Within, walls continued upright, bricks met neatly, floors were firm, and doors were sensibly shut; silence lay steadily against the wood and stone of Hill House, and whatever walked there, walked alone.
Shirley Jackson’s 1959 tale has been lauded over and over as one of the finest horror novels of the 20th century, and has even been called “the greatest haunted-house story ever written.” It has all the ingredients of a classic horror story: creepy, odd caretakers; things that go “bump” (or “BANG”) in the night; a scary, dark old house that just seems wrong. Let’s just say that I’m glad I read the majority of this story in the daytime.
Our four protagonists—Eleanor, Theodora, Luke, and Dr. John Montague—come to Hill House to observe the phenomena that keep the townspeople as far away as possible from the house at night. Dr. Montague is a professor of the Occult, and has taken on Eleanor and Theodora as “assistants,” who he enlists to write down their observations of anything and everything that goes on in the house. Luke is the nephew of the owner of Hill House, and stands to inherit it one day; he hosts the other three on his family’s property.
It’s not long before strange things begin happening at Hill House. The house’s downright bizarre construction causes disorientation and dizziness in the guests. One night, Luke and Dr. Montague follow a strange figure—something like a dog—through the house and around the grounds, while Eleanor and Theodora endure eardrum-shattering pounding, audible only to them, on the doors up and down the upstairs hall. Theodora’s room is trashed and her clothes and walls ruined with what appears to be red paint—or is it blood?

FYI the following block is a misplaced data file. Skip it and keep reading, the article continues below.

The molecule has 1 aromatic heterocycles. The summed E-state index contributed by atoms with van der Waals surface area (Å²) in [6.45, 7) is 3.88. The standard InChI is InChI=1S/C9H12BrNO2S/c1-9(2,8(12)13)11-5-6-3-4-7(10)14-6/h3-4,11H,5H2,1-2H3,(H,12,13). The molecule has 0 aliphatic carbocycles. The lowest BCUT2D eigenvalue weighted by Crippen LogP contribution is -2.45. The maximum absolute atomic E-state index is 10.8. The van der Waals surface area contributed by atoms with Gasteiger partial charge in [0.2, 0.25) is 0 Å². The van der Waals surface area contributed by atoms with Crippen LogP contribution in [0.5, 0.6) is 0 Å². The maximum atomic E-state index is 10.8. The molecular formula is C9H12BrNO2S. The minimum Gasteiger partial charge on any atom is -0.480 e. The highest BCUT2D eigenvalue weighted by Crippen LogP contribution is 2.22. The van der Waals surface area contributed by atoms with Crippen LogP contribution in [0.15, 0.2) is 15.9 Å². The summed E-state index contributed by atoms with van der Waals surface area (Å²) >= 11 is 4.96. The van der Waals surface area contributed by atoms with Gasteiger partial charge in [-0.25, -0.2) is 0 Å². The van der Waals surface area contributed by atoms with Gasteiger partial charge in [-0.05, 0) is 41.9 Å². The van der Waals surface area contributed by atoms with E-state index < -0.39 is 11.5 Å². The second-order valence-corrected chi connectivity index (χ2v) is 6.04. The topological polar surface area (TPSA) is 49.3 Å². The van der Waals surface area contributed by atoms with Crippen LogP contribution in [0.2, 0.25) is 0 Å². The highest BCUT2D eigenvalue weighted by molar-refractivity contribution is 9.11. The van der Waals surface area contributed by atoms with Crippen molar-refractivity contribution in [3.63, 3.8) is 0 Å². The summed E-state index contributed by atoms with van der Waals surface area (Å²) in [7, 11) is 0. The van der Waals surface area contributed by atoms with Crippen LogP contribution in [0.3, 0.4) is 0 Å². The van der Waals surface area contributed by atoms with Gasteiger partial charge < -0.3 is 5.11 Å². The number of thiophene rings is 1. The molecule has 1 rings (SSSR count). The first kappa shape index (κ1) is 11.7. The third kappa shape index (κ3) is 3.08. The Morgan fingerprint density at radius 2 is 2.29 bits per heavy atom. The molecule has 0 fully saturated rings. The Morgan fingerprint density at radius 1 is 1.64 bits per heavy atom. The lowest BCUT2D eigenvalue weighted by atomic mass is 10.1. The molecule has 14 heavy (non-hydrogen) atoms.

Eleanor in particular finds herself frightened nearly out of her wits almost all the time. Her thoughts are erratic and at times utterly nonsensical, believing at times that the other guests dislike her and wish to leave her behind and at other times that she completely belongs somewhere for the first time in her life. At the age of thirty-two, she has never felt at home anywhere until now. But to feel at home at Hill House…
The Haunting of Hill House is exactly the kind of horror story I like: lots of suspense and mental anguish without much visual horror. Jackson is a master at creating suspense, despair, and disorientation, bringing you into Hill House as if you were one of Dr. Montague’s assistants. I could visualize so clearly the “blue room,” where Eleanor stays, and the “green room,” where Theodora stays. I could feel the vibrations as something in the hall smashed their doors as if with an iron battering ram. Every sentence, every image, is incredibly evocative.
This story is an absolute gem. If you want a quick, creepy story for a cozy afternoon—bonus points if there’s a thunderstorm outside—you can’t do much better than The Haunting of Hill House.by